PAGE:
Central: The Milwaukee Brewers hold the hammer over the St. Louis Cardinals, who have been streaking lately trying to play catch-up. The Brew Crew's magic number is 3, and their schedule has them set against the Marlins and the Pirates to close out the year. I'd feel confident in saying they can probably get three wins out of the deal to put the Cards to bed.

West: Like I mentioned above, the DBacks magic number is now 2 over the San Francisco Giants. The Giants come to Phoenix this weekend for a three-game set, and anything but a sweep of the Snakes gives the title to Arizona. Despite exceptional pitching, I don't think Brian Wilson's team is going to be able to "Book it!" this year!

Wild Card: The Atlanta Braves currently hold a 1 1/2-game lead over the St. Louis Cardinals and a 3 1/2-game lead over the San Francisco Giants. The Cardinals face the Cubs this weekend in what is sure to be an emotionally-charged set as they try to take over the Wild Card lead, if not the NL Central, and the Giants play the Diamondbacks for their fight to remain in contention. The Braves take on the Nationals, followed by the Phillies, so this is by no means locked up yet for any of the three teams.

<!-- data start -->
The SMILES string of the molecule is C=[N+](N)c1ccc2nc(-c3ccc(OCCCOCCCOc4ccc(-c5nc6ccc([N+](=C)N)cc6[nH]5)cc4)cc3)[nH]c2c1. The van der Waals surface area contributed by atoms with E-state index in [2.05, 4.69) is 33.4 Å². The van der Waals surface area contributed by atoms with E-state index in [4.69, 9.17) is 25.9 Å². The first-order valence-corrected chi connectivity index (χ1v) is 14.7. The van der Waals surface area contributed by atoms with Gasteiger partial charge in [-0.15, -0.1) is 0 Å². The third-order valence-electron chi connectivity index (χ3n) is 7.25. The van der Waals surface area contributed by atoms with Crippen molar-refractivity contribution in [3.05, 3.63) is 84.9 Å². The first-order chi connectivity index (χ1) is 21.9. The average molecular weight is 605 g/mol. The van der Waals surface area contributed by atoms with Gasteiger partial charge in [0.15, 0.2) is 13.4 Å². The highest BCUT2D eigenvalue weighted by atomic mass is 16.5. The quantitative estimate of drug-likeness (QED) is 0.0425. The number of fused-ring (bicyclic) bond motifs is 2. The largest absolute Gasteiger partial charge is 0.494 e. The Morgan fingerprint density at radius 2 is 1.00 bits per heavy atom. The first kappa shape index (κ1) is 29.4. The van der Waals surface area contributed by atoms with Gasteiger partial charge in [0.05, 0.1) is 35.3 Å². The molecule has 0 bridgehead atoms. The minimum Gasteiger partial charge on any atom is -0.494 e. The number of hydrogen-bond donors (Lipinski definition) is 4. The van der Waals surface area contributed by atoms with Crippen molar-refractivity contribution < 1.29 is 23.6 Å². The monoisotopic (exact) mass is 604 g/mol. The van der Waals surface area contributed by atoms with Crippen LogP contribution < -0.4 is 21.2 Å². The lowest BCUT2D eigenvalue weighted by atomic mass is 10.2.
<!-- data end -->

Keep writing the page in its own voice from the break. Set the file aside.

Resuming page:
If the postseason started today, the picture would look like this:

Rangers @ Yankees
Red Sox @ Tigers

Diamondbacks @ Phillies
Braves @ Brewers

Frankly, I can't even make good predictions yet because the Wild Card races are so tight (it will come down to the wire in the NL, I think), so I'll hold off until next week. But just looking at the matchups, the Diamondbacks and Phillies would be fun to see - hopefully the underdog team that wasn't supposed to make it out of the cellar this year can play Daniel to the Philly Goliath - and the Tigers and Red Sox matchup would be a good one as well. If the Rangers could trounce the Yankees in a matchup from the 2010 NLCS, it would be nice to see them try for another World Series berth.